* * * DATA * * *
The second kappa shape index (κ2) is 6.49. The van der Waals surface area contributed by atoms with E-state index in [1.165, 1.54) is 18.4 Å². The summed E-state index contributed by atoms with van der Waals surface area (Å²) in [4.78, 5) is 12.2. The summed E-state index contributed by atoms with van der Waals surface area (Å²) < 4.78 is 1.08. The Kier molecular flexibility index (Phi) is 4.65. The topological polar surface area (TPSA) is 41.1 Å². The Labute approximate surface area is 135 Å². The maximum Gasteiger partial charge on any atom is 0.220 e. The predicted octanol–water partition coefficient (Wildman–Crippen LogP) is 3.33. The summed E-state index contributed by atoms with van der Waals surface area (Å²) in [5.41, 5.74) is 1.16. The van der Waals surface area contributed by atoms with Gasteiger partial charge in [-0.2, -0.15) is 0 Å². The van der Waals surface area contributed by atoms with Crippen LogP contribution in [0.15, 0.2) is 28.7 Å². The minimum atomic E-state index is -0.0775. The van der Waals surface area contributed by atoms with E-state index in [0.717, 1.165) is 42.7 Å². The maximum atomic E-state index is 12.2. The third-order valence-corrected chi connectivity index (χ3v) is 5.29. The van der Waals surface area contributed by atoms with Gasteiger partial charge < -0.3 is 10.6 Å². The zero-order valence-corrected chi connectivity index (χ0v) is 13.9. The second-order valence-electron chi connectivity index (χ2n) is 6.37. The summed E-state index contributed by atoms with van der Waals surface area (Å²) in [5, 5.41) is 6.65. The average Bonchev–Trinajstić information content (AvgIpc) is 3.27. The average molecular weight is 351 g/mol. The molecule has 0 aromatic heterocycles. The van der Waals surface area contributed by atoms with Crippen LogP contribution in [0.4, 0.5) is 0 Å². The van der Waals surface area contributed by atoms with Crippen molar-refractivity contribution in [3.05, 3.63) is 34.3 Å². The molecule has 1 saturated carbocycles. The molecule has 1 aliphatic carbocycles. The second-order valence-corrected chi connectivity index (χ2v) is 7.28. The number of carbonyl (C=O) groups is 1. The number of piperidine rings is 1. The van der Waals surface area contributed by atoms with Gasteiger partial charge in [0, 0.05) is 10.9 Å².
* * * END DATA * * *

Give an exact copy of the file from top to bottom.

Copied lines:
The second kappa shape index (κ2) is 6.49. The van der Waals surface area contributed by atoms with E-state index in [1.165, 1.54) is 18.4 Å². The summed E-state index contributed by atoms with van der Waals surface area (Å²) in [4.78, 5) is 12.2. The summed E-state index contributed by atoms with van der Waals surface area (Å²) < 4.78 is 1.08. The Kier molecular flexibility index (Phi) is 4.65. The topological polar surface area (TPSA) is 41.1 Å². The Labute approximate surface area is 135 Å². The maximum Gasteiger partial charge on any atom is 0.220 e. The predicted octanol–water partition coefficient (Wildman–Crippen LogP) is 3.33. The summed E-state index contributed by atoms with van der Waals surface area (Å²) in [5.41, 5.74) is 1.16. The van der Waals surface area contributed by atoms with Gasteiger partial charge in [-0.2, -0.15) is 0 Å². The van der Waals surface area contributed by atoms with Crippen LogP contribution in [0.15, 0.2) is 28.7 Å². The minimum atomic E-state index is -0.0775. The van der Waals surface area contributed by atoms with E-state index in [0.717, 1.165) is 42.7 Å². The maximum atomic E-state index is 12.2. The third-order valence-corrected chi connectivity index (χ3v) is 5.29. The van der Waals surface area contributed by atoms with Gasteiger partial charge < -0.3 is 10.6 Å². The zero-order valence-corrected chi connectivity index (χ0v) is 13.9. The second-order valence-electron chi connectivity index (χ2n) is 6.37. The summed E-state index contributed by atoms with van der Waals surface area (Å²) in [5, 5.41) is 6.65. The average Bonchev–Trinajstić information content (AvgIpc) is 3.27. The average molecular weight is 351 g/mol. The molecule has 0 aromatic heterocycles. The van der Waals surface area contributed by atoms with Crippen LogP contribution in [0.4, 0.5) is 0 Å². The van der Waals surface area contributed by atoms with Crippen molar-refractivity contribution in [3.05, 3.63) is 34.3 Å². The molecule has 1 saturated carbocycles. The molecule has 1 aliphatic carbocycles. The second-order valence-corrected chi connectivity index (χ2v) is 7.28. The number of carbonyl (C=O) groups is 1. The number of piperidine rings is 1. The van der Waals surface area contributed by atoms with Gasteiger partial charge in [0, 0.05) is 10.9 Å².